Rory Follows the Goat (#20)

“It’s my birthday,” said Faith.

“We knew. You told us before we left. In Santa Fe Rory and I bought you a present.” Allen reached into the limo and pulled out a generic driver.

“We should hit some balls,” said Faith.

“Yeah, come on, Rory.”

“No, you guys go ahead. I’ve got to follow the goat.”

“Whatever, dude. Go into the desert and strip away all that’s holding you back,” said Allen.

“Yeah, Rory, deal with the aches, stresses, and pity,” added Faith.

Rory waved to them and as the darkness of the desert swallowed him up, he thought he heard Allen and Faith talking about doing something after they ran out of golf balls. Neither knew Tuscan, so they would probably have to just drive around. Ahead, he saw the goat and jogged until he caught up with the bearded one.

“Where are you going, little man?” asked Rory.

“We are starting that ultra I told you about. You are a candidate for a Common Dante journey. This run will feel like an inferno, purgatory, and Hell, but you’ll make. Stop talking and run.”

Rory thought he would be funny, “Every journey starts with an alpha step.”

“Not funny. Stop trying so hard. Besides, we left Lao-Tsu and the others back in New Kent cleaning up a yard. Shh.”

Rory was never a stellar runner, but he was determined to see this part of the journey through. They ran through the night side stepping cactus. Rocks and loose sand filled Rory’s shoes and caked into the goat’s beard, but they kept going. The day brought an intense sun and the imposing presence of a jagged mountain. The goat never slowed and headed up the mountain. Rory followed singing Fleetwood Mac’s “My Heart Beat Like a Hammer” and the blues gave him power. He felt the anguish in the guitar and he new the song was inspired by a greater pain than the one pounding in his chest. Then the goat stopped.

“We are halfway up the hill. Let’s rest for a minute,” said the goat.

On the ground next to Rory was a rusty horseshoe. He picked it up and began flipping it his hand.

“You know, Mr. Goat, that some people hang these over doors to catch the good luck. You’ve got to hang it with the ends up for it to work.”

“If you think you need luck, we may need to run a bit more. Let’s go.”

Rory tossed the horseshoe aside and started up the mountain again. This part was the steepest and most strenuous. Once on top, Rory and the goat found a nice place to sit and watched the sun work it’s way across the sky. Fabulous pinks and purples radiated an effervescence that left Rory in awe. Night started to claim the day and a lizard joined Rory and the goat on the rock. Soon, thereafter, a woman who was covered in desert dust and carried a bottle of tequila joined the three of them.

“Ah man, we just missed the sundown. Hi, my name is Tabitha.”
“Hello, my name is Rory and this is my friend, the goat. He doesn’t really have a name and sometimes he talks, but I’ve been following him since I left Williamsburg and here we are.”

“Weird. I’ve been following that lizard all the way from Williamsburg. Did you go to Lafayette? Wait a minute, you and I graduated together. You’re Rory Donaldson.”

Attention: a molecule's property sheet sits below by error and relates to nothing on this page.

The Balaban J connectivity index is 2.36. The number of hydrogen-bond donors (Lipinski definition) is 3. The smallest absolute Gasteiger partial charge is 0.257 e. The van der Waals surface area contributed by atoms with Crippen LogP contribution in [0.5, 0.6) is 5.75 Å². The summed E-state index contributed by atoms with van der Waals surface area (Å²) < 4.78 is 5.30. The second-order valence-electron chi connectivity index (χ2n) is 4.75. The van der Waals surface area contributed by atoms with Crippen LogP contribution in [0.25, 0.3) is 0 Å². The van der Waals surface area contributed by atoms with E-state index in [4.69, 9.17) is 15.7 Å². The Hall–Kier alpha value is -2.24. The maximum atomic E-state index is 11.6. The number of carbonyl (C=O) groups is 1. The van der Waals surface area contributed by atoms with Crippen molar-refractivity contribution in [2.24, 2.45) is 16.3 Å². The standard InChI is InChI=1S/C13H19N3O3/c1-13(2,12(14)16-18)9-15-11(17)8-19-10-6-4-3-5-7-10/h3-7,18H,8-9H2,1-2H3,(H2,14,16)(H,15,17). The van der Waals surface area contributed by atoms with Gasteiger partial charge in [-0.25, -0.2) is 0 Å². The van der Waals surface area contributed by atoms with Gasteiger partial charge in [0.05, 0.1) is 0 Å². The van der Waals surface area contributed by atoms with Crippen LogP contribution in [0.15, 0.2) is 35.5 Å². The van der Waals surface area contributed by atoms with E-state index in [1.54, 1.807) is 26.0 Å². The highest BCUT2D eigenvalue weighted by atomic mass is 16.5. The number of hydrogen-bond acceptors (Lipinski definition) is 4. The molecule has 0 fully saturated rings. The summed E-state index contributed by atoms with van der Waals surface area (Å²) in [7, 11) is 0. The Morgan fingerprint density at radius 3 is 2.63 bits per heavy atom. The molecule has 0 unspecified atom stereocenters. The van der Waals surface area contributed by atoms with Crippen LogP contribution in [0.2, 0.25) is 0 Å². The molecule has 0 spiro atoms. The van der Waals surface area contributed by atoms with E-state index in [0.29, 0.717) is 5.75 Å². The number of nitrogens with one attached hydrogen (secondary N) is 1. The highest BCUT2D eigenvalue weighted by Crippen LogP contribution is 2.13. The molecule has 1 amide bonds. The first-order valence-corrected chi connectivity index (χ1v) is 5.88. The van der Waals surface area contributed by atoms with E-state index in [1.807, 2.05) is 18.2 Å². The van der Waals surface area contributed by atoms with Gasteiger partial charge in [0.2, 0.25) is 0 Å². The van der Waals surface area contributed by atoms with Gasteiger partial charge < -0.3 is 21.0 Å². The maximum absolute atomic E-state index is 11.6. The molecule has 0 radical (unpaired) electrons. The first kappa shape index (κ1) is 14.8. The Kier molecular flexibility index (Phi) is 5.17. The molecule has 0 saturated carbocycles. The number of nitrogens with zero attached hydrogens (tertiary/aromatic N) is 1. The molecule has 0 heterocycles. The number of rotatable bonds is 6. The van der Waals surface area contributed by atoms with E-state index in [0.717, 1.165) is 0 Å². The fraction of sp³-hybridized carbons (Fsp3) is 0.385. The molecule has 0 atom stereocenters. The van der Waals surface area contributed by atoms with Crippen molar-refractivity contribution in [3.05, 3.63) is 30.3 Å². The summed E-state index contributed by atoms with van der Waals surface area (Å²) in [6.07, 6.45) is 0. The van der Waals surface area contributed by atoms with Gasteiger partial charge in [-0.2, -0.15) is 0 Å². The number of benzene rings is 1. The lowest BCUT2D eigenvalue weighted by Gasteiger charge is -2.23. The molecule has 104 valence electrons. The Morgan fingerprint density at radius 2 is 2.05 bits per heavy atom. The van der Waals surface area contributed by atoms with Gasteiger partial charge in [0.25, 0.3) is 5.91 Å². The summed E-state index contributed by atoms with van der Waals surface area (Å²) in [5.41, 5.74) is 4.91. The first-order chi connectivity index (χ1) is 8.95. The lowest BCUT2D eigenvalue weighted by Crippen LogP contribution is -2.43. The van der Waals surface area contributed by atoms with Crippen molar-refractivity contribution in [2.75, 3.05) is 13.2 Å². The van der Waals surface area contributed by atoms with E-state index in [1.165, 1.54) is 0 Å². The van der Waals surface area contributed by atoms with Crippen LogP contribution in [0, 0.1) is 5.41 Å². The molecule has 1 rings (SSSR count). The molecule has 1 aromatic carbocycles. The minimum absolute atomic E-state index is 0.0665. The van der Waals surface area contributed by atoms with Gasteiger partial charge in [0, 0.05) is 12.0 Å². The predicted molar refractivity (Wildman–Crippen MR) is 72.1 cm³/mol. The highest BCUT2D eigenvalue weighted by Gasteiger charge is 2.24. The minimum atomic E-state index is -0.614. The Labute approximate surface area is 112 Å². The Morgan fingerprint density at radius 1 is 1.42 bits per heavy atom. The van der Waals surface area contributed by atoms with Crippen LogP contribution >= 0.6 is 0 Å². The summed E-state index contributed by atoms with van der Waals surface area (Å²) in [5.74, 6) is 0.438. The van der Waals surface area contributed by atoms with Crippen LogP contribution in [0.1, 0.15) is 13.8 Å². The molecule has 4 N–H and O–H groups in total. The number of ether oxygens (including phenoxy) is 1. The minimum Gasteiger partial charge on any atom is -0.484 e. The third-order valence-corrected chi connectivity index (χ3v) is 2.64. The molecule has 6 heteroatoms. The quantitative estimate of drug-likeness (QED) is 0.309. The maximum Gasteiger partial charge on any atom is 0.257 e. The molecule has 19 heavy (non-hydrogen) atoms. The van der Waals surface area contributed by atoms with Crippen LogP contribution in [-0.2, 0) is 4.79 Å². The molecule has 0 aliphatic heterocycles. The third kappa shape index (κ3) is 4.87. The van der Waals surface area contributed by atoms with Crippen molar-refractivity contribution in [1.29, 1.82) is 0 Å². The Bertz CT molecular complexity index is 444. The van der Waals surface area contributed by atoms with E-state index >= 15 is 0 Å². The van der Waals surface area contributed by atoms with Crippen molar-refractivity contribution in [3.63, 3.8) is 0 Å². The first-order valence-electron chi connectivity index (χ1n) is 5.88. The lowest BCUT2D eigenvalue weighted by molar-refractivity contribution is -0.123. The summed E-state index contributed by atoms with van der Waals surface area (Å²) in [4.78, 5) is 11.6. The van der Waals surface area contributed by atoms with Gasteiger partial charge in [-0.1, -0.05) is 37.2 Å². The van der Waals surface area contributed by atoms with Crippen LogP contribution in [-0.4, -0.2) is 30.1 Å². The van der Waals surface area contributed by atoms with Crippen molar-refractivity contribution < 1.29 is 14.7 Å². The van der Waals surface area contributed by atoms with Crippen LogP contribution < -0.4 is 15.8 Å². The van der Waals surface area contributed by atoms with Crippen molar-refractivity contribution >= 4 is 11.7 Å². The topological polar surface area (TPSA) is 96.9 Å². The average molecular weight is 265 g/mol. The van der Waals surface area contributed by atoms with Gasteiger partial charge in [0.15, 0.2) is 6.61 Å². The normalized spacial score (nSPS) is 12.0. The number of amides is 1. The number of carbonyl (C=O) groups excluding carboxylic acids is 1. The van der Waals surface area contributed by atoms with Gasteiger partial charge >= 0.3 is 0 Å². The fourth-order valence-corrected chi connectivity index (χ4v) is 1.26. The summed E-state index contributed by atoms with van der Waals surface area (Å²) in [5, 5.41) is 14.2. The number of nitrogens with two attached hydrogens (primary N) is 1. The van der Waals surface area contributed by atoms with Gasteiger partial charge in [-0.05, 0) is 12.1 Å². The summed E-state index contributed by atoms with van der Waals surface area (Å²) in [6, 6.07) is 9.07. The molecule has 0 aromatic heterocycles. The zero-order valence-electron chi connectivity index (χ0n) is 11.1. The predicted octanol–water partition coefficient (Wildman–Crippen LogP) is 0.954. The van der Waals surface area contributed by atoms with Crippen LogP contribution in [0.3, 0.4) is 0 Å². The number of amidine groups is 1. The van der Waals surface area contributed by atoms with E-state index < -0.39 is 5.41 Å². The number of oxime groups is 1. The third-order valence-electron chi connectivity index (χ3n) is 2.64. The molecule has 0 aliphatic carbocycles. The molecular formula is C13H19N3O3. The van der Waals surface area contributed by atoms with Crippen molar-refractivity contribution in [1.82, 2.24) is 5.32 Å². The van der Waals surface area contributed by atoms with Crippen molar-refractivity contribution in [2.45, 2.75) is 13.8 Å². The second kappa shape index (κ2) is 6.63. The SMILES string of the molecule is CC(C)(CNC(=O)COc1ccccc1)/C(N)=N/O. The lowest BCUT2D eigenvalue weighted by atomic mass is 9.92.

“And you’re Tabitha Smith. Wow, long time, huh?”

High school had been the last time Tabitha and Rory had seen each other. They kind of ran in the same circles, but they weren’t really tight. Rory was confused as to why she would be on the mountain with a lizard so he looked to the goat who ignored him. As they talked Rory realized that Tabitha was a genuinely good person. They shared the tequila, but neither was looking for the eye popping drunk agave can unleash on a soul.

“You know, Rory, in high school you tried to hard to be cool. How’s that working for you now?”

“I don’t know. I’m wandering. This will sound weird, but I feel like Pontiac. He wanted to protect his people and stand up for what was right, but in the end someone to clubbed him in the head.”

“I’m not sure why I’m here, but I know this, who you were is not who you are. You seem to be carrying a lot of unnecessary labels. Be yourself. Your spirit is bountiful. Good luck, Rory.”

“You too, Tabitha. Thank you.”

With that Tabitha and the lizard headed back down the trail. She left the tequila which Rory used to help him sleep in the desert. In the morning he woke like an egg leaving it’s ovarian home. His alarm was really less ovulatory and more the result of the goat batting him with his cloven hoof.

“Let’s go, we’ve got to get back to Allen and Faith.”

“Mister Goat, how come you never talked to that lizard?” asked Rory.

“I can’t talk to myself. Duh.”

Where there should have been pain, trouble, and sorrow, there was none. Faith had told Rory to be careful of aches, stresses, and pain, but after talking to Tabitha Rory felt free again.

“You know Mr. Goat, Tabitha was a seven,” said Rory.

“That’s right. On your scale, she was a seven.”

Rory explained, “She’s a diode, positivity going in one direction.”

“And what direction is she sending you?”

“I’m not sure, but I bet you have an idea.”

The goat nodded.

“Why a goat and not a lizard?” asked Rory.

“Do you remember that time you were standing next to the paddock with the goats at the animal rescue place and that mean goat came over and put his head on your shoulder?”


“You weren’t scared. We knew goats were something you could accept. So here I am.”

They ran all the way back to Tuscan.

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